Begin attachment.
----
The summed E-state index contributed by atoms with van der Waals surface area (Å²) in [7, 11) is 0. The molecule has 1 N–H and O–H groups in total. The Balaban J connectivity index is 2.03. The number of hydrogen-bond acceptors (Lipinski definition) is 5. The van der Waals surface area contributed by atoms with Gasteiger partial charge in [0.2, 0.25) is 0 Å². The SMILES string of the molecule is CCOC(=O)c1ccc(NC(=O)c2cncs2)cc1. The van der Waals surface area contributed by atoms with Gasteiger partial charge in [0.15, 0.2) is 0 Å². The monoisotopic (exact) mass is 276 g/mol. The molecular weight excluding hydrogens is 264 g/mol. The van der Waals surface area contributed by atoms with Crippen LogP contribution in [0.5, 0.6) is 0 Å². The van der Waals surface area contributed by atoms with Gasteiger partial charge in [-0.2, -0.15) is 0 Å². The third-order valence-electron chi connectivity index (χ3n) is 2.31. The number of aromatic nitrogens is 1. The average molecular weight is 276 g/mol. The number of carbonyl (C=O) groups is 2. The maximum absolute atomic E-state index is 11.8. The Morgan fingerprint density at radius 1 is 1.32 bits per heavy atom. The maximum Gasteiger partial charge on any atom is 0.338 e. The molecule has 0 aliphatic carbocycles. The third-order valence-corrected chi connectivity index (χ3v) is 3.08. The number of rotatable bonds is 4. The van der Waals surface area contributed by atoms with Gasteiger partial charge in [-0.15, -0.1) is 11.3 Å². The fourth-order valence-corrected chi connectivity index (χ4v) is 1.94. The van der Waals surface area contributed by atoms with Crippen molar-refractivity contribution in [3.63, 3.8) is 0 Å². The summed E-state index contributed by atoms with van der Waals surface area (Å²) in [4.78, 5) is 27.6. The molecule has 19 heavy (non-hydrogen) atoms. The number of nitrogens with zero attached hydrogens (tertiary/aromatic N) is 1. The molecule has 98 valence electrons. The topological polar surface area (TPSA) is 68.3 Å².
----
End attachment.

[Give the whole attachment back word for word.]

The summed E-state index contributed by atoms with van der Waals surface area (Å²) in [7, 11) is 0. The molecule has 1 N–H and O–H groups in total. The Balaban J connectivity index is 2.03. The number of hydrogen-bond acceptors (Lipinski definition) is 5. The van der Waals surface area contributed by atoms with Gasteiger partial charge in [0.2, 0.25) is 0 Å². The SMILES string of the molecule is CCOC(=O)c1ccc(NC(=O)c2cncs2)cc1. The van der Waals surface area contributed by atoms with Gasteiger partial charge in [0.15, 0.2) is 0 Å². The monoisotopic (exact) mass is 276 g/mol. The molecular weight excluding hydrogens is 264 g/mol. The van der Waals surface area contributed by atoms with Crippen LogP contribution in [0.5, 0.6) is 0 Å². The van der Waals surface area contributed by atoms with Gasteiger partial charge in [-0.2, -0.15) is 0 Å². The third-order valence-electron chi connectivity index (χ3n) is 2.31. The number of aromatic nitrogens is 1. The average molecular weight is 276 g/mol. The number of carbonyl (C=O) groups is 2. The maximum absolute atomic E-state index is 11.8. The Morgan fingerprint density at radius 1 is 1.32 bits per heavy atom. The maximum Gasteiger partial charge on any atom is 0.338 e. The molecule has 0 aliphatic carbocycles. The third-order valence-corrected chi connectivity index (χ3v) is 3.08. The number of rotatable bonds is 4. The van der Waals surface area contributed by atoms with Gasteiger partial charge in [-0.15, -0.1) is 11.3 Å². The fourth-order valence-corrected chi connectivity index (χ4v) is 1.94. The van der Waals surface area contributed by atoms with Crippen molar-refractivity contribution in [3.63, 3.8) is 0 Å². The summed E-state index contributed by atoms with van der Waals surface area (Å²) in [4.78, 5) is 27.6. The molecule has 19 heavy (non-hydrogen) atoms. The number of nitrogens with zero attached hydrogens (tertiary/aromatic N) is 1. The molecule has 98 valence electrons. The topological polar surface area (TPSA) is 68.3 Å².